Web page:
[color:bf9a=red][b]Al Bara Pyramid[/b][/color]
Al-Bara (also called Bara) is the most extensive of the Dead Cities of northern Syria and one of the last to be abandoned. It held out as a bastion of Eastern Christianity until the arrival of the Crusaders in the 11th century.
[b][color:bf9a=orange]History[/color][/b] After humble beginnings in the 4th century AD, Al-Bara grew into one of the most important centers of wine and olive oil production in the area.Surrounded by rich, fertile land and situated along the north-south trade route between Antioch and Apamea, Al-Bara prospered and grew, even after the trade routes shifted in the 7th century and most other settlements were abandoned. Al-Bara weathered the Islamic conquest and remained predominantly Byzantine Christian, boasting its own bishop who was subordinate to the Archbishop of Antioch. Eastern Christianity finally came to an end in Al-Bara with the occupation of the Latin Crusaders in the late 11th century. It was from Al-Bara that the Crusaders embarked on the horrible cannibalistic episode at Majarat an-Nujaman in 1098. By 1125, the Crusaders were driven out of the area and Al-Bara came under Muslim control. It was finally abandoned in the late 12th-century, probably because of an earthquake. [b][color:bf9a=orange]WhatTo see[/color][/b]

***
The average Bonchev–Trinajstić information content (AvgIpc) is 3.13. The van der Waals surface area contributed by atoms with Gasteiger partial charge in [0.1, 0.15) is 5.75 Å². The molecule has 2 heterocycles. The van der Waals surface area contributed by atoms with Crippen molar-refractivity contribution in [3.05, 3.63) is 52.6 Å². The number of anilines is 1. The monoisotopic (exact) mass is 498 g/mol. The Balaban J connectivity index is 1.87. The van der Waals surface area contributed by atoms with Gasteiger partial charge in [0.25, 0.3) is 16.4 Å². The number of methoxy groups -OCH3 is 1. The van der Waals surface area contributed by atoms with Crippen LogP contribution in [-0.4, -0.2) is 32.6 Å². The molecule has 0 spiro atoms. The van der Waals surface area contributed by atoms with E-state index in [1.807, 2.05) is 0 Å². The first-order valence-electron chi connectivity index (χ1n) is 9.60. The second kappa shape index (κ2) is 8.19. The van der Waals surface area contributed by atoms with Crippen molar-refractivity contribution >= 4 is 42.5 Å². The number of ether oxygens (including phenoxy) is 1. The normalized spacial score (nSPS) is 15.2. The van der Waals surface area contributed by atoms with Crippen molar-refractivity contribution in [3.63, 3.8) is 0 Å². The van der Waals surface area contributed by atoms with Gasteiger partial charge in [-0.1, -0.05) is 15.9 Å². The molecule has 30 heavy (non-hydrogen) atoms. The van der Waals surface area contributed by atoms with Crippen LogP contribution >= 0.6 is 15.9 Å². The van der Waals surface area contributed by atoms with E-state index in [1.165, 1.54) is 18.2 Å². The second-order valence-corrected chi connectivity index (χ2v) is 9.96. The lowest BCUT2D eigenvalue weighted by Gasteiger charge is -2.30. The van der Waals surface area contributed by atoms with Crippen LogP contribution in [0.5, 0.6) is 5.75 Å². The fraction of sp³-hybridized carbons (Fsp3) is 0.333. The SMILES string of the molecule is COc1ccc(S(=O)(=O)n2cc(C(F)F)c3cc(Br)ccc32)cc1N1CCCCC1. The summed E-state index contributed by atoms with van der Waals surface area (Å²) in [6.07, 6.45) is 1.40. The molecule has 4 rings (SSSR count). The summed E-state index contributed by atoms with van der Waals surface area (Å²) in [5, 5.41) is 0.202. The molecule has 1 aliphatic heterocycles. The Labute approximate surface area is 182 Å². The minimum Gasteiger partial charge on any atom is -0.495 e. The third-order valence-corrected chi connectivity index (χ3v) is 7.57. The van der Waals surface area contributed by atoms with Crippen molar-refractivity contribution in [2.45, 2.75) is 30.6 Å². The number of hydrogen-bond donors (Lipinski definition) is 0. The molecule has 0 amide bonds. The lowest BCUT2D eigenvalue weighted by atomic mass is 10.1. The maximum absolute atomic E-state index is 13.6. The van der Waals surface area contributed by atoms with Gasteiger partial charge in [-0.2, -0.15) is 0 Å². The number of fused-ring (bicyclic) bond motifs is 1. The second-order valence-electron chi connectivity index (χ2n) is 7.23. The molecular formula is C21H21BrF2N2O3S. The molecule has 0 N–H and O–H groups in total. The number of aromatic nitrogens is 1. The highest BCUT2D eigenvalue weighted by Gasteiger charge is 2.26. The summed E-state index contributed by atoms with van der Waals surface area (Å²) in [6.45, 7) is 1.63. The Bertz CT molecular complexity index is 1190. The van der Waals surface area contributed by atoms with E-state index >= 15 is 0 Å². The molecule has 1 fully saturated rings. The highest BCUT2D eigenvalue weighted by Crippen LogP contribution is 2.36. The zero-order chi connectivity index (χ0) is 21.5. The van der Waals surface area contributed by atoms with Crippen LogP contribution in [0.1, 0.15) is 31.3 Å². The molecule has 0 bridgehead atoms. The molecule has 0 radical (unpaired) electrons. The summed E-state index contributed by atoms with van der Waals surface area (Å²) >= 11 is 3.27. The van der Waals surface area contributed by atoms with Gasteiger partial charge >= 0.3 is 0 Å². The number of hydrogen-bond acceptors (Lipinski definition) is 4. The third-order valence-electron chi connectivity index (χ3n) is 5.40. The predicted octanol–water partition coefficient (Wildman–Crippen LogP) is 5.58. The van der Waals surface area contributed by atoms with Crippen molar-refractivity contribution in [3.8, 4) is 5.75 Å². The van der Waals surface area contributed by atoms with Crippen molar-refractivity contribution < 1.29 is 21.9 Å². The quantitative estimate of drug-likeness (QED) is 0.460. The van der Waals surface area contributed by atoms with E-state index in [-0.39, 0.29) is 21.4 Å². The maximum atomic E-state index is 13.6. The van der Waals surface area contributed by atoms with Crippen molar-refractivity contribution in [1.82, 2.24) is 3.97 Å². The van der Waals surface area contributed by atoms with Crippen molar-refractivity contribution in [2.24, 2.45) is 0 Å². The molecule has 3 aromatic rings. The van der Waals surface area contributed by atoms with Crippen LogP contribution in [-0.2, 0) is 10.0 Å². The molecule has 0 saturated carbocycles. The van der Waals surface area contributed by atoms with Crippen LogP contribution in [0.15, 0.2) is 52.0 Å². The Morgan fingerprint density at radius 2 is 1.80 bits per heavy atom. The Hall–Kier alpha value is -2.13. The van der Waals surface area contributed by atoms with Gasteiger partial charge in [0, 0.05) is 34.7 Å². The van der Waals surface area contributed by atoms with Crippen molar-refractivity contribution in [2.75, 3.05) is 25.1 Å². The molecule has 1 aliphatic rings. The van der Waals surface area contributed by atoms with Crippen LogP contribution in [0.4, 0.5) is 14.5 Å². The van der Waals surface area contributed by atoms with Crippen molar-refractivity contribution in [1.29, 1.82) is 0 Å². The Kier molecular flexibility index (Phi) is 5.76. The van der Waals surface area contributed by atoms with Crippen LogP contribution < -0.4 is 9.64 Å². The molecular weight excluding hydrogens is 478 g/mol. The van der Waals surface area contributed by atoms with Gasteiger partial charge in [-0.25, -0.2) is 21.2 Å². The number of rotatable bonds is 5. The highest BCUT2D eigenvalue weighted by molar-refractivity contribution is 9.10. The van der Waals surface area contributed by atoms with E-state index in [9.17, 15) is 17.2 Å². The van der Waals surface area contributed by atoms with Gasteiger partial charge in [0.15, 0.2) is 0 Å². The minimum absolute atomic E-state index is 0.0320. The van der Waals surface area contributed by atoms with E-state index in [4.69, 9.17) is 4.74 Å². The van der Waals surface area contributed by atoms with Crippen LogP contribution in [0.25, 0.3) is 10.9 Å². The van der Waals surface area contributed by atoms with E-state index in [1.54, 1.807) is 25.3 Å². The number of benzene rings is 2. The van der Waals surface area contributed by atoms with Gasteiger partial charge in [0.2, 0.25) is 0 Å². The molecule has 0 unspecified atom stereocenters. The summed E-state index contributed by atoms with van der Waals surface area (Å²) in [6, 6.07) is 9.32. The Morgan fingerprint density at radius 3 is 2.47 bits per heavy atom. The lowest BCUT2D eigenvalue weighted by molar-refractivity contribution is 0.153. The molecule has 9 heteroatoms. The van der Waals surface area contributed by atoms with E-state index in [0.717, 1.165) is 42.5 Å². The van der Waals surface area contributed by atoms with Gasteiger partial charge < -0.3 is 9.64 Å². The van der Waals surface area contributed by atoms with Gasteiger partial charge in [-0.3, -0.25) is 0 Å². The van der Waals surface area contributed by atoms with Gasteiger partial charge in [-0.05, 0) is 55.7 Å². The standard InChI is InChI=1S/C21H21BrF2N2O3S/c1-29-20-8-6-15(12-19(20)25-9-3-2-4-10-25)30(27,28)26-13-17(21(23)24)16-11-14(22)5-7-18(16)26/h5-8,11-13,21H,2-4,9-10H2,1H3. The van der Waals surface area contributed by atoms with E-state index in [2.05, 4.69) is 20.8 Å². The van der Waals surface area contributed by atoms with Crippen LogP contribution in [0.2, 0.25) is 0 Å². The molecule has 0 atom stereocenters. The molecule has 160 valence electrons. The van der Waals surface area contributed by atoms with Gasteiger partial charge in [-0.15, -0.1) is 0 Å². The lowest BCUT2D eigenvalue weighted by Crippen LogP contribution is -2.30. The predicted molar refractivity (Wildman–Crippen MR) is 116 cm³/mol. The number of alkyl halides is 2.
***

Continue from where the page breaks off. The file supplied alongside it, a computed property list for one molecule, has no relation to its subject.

There is no obvious route through the site of Al-Bara and the land is densely covered with trees and undergrowth. The land is still fertile here, and some small plots among the stones are still worked for olives, grapes and apricots. The ruins of Al-Bara cover 6 sq km and incorporate numerous large villas, three monasteries, and as many as a dozen Byzantine churches. Five churches can still be seen amongst the ruins today. The most striking structures are a pair of pyramid tombs, standing 200m apart. These monumental tombs, decorated with carved acanthus leaves, testify to the one-time wealth of this city. The larger pyramid still houses five sealed and decorated sarcophagi. Continuing south past the pyramid tombs, there is an underground tomb with three arches and a large, well-preserved monastery.